Legal Basis for Collection and Processing of Personal Data
Under PDPA, the collection, usage, or disclosure of personal data requires explicit consent from data subjects or having a legal basis for data processing as provided under the PDPA (for example, prevention or suppression of danger to data subject’s life, body or health, performance of contract, or legitimate interests of the data subject).
PDPA places additional restrictions on treatment of sensitive personal data (for example, race, ethnic origin, political opinions, and religion of data subject). Given its vulnerability, the collection and use or processing of sensitive personal data generally requires explicit consent from the data subject, unless exempted by exceptions prescribed under the PDPA (for example, legal claims, vital interest, substantial public interest, or made by data subject).
Obligations of Data Controller
Upon collection of personal data, the data controller is obliged to notify the data subject of the required particulars (for example, purpose of personal data collection, legal basis of collection, retention period, disclosure, or transfer of personal data to third parties and rights of the data subject).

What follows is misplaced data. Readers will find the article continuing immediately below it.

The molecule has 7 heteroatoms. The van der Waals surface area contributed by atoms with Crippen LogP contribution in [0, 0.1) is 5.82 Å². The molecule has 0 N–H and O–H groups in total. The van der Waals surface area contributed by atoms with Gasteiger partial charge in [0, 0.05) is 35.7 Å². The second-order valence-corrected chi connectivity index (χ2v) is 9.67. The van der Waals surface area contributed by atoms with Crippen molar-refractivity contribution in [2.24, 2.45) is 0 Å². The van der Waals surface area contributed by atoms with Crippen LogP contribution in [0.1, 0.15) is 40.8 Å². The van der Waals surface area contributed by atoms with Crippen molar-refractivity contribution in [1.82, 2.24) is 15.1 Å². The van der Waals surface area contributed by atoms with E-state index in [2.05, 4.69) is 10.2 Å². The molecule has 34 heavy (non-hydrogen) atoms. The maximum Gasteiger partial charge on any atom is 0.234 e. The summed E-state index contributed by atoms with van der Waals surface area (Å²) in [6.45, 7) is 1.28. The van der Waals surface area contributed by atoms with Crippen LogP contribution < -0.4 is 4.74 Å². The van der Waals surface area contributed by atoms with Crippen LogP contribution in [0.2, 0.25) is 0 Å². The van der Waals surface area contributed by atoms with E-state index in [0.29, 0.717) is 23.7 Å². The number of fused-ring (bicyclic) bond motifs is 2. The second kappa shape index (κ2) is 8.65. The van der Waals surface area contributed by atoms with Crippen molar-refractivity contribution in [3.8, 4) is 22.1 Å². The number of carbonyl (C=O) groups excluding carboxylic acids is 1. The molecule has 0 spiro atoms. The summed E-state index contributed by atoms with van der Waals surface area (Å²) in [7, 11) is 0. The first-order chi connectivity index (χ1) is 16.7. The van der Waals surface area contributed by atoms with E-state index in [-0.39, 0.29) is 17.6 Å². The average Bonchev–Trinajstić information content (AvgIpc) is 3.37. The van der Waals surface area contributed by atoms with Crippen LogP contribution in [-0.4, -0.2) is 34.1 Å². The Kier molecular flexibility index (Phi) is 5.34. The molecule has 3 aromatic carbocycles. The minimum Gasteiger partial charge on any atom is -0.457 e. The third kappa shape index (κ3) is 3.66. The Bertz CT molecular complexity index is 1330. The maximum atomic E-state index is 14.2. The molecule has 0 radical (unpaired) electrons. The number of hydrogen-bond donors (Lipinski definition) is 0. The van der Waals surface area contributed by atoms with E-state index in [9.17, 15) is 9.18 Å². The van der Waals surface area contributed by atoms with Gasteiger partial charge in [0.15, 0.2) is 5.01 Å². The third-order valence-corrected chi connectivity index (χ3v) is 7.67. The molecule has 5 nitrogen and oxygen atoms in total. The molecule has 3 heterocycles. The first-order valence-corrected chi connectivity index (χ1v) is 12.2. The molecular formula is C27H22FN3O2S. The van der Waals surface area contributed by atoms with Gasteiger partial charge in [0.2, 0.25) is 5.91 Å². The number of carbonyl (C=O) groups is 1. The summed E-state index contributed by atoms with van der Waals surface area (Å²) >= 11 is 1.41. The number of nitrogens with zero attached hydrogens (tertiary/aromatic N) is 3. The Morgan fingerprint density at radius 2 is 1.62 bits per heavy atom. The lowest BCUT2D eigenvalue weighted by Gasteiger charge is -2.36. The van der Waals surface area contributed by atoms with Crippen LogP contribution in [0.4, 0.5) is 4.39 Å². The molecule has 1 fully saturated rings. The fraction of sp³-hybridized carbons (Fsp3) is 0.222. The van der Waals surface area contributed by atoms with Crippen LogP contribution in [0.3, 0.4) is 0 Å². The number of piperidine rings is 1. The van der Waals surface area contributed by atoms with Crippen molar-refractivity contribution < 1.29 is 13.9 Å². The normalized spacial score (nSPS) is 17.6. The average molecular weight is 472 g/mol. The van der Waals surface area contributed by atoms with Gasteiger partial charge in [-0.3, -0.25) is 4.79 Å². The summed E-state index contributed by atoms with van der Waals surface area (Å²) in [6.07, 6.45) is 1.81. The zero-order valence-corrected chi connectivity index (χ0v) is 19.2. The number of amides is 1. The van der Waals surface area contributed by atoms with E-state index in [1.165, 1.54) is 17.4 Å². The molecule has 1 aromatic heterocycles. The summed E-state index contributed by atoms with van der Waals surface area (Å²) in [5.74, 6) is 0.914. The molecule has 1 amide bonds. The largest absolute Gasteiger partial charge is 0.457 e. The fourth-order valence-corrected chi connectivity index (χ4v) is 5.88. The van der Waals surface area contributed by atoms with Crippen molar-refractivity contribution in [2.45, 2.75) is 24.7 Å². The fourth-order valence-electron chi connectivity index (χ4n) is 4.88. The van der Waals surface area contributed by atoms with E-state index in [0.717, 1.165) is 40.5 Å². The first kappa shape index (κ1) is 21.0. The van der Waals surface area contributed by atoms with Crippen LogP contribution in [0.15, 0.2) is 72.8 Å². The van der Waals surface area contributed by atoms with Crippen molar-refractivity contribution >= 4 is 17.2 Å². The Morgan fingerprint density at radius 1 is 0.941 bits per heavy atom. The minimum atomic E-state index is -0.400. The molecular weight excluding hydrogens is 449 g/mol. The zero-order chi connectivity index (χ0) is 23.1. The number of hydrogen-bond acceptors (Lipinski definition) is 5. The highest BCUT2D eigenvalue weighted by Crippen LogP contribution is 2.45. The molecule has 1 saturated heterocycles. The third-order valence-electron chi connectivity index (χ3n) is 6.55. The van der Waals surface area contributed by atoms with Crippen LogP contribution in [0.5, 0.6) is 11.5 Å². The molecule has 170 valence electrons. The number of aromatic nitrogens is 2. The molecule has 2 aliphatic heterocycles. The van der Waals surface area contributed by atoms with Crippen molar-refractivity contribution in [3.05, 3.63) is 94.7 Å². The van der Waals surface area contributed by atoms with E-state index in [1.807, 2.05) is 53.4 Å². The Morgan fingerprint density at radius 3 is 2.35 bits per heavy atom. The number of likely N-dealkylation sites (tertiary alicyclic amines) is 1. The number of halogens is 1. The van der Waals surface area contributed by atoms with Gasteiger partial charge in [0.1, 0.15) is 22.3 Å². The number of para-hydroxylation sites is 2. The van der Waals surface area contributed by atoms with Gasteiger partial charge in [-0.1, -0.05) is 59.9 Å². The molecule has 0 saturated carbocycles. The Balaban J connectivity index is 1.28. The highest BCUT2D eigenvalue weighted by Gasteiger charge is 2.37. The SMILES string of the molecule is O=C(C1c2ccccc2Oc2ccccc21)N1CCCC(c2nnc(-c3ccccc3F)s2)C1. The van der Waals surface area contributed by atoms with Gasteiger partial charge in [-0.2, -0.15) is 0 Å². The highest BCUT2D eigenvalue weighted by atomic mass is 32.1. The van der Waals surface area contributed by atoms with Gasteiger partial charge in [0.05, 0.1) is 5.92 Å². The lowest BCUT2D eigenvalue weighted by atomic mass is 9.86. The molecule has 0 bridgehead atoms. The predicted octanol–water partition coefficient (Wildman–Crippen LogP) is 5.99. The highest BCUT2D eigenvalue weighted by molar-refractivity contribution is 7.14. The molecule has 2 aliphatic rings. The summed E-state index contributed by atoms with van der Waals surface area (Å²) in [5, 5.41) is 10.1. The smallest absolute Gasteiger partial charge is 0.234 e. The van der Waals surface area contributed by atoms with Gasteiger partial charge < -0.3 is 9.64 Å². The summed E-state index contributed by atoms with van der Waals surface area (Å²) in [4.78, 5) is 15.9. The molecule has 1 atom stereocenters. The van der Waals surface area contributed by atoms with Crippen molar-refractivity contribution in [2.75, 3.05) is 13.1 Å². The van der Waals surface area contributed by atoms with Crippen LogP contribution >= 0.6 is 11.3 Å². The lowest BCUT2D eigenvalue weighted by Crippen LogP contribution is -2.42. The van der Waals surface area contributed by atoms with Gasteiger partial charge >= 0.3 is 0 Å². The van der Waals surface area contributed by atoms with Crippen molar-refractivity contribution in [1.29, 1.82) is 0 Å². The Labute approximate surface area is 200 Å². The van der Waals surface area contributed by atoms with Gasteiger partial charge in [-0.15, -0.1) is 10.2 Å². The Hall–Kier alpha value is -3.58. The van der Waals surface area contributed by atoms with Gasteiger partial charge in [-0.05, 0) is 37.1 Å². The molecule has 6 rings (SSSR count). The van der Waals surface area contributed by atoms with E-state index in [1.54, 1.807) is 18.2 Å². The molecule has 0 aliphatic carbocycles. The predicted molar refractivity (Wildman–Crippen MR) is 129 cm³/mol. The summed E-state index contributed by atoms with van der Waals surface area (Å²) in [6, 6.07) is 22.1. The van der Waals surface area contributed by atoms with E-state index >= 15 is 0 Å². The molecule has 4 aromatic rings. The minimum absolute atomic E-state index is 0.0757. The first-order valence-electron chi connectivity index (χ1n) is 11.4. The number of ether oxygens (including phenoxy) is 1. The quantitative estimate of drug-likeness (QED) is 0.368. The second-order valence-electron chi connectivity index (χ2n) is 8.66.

In addition, the data controller is required to comply with operational requirements, including to put in place security standards and measures to protect personal data from unauthorized access, prevent unauthorized use, or disclosure of data by person/entity to which the data is disclosed, put in place a system to erase or destroy personal data, and notify any data breach to the Personal Data Protection Commission (“PDPC“) and/or data subject.